Infrared is a radiation in the invisible part of the electromagnetic spectrum, close to red in the visible light spectrum. Although it is not perceived as light by man, it can be felt as warmth by specialist nerve endings in the skin, known as thermoreceptors. Infrared radiation of 850 nanometers was chosen for the experiment because it penetrates the skin better than infrared light. “When it enters the skin it triggers a series of chemical reactions”, says Fernanda. “Infrared accelerates the transportation of electrons in the mitochondria and increases the production of adenosine triphosphate(ATP), a nucleoside responsible for storing energy coming from cellular respiration in our organism, which is used for immediate consumption in various biological processes”, she reports.

Infrared also helps regenerate tissue, like the skin, muscles, bones and nerves. In other words, phototherapy improves cell activation and accelerates the organism’s metabolic processes, resulting in benefits, particularly when applied during physical exercise on an ergometric treadmill. “Exercises done on the treadmill increase aerobic capacity and use the metabolism of fat, in addition to producing osteomuscular benefits”, says Fernanda. “In combining exercise and infrared radiation with lighting up the largest possible muscle mass, we want to prolong the physical conditioning of people who have become elderly”, emphasizes Bagnato.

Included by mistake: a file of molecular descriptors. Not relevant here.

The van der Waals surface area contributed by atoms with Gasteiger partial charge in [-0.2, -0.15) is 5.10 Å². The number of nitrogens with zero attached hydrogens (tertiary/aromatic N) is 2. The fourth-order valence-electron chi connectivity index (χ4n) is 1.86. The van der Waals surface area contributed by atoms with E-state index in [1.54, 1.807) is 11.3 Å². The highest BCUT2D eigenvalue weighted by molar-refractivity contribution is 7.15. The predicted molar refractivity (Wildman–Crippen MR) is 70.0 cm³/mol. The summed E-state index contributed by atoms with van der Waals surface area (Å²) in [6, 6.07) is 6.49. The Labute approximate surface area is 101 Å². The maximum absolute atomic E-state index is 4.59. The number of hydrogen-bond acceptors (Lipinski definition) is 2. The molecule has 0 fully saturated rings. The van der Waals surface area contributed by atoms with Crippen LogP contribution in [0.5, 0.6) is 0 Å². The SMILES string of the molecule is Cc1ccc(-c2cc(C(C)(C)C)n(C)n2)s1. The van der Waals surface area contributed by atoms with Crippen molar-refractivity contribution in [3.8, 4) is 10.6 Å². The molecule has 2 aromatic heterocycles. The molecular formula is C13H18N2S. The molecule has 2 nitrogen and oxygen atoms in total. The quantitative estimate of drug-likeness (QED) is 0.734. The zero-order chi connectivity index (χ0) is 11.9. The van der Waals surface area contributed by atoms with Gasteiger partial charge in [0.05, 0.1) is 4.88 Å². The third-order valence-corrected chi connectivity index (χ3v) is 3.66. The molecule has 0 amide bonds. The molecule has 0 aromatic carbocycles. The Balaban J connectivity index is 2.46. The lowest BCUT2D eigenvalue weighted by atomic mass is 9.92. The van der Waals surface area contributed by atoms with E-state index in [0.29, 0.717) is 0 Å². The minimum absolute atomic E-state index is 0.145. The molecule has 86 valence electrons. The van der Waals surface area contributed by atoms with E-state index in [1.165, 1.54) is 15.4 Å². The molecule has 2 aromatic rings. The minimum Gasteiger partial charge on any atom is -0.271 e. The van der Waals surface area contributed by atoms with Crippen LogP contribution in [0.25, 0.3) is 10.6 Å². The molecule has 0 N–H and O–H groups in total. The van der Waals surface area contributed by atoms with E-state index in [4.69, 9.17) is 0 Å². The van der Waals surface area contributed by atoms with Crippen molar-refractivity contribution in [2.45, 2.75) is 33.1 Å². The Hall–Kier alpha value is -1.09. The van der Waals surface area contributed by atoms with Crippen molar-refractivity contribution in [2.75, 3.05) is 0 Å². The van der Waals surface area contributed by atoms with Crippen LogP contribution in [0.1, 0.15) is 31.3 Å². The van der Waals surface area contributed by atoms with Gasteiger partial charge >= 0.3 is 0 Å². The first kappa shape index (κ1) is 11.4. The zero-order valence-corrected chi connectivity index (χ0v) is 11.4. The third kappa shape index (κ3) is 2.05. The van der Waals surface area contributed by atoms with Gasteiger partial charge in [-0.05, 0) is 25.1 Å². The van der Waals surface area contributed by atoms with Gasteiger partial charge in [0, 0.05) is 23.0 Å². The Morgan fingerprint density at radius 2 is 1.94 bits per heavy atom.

Metabolic activity
The research was conducted on 30 women, with ages varying between 50 and 60 in a post-menopausal phase, characterized by the absence of menstruation for more than a year, and who had not had hormone replacement therapy. Women who had neurological, metabolic, inflammatory and endocrine problems and diseases like cancer and heart problems were excluded. The volunteers were told not to change their eating habits during the study. The group was divided into three, each with ten women. The first group used the treadmill and received infrared radiation, the second just did exercise and the third did nothing. They were accompanied for a whole year. During this period, the two first groups exercised on the treadmill, with and without infrared, twice a week for 45 minutes. “A year is the minimum time for assessing the behavior of bone mass”, says Fernanda. The distance between the device and the skin of the volunteers was 15 centimeters, all wore bikinis to absorb the infrared light directly and used goggles.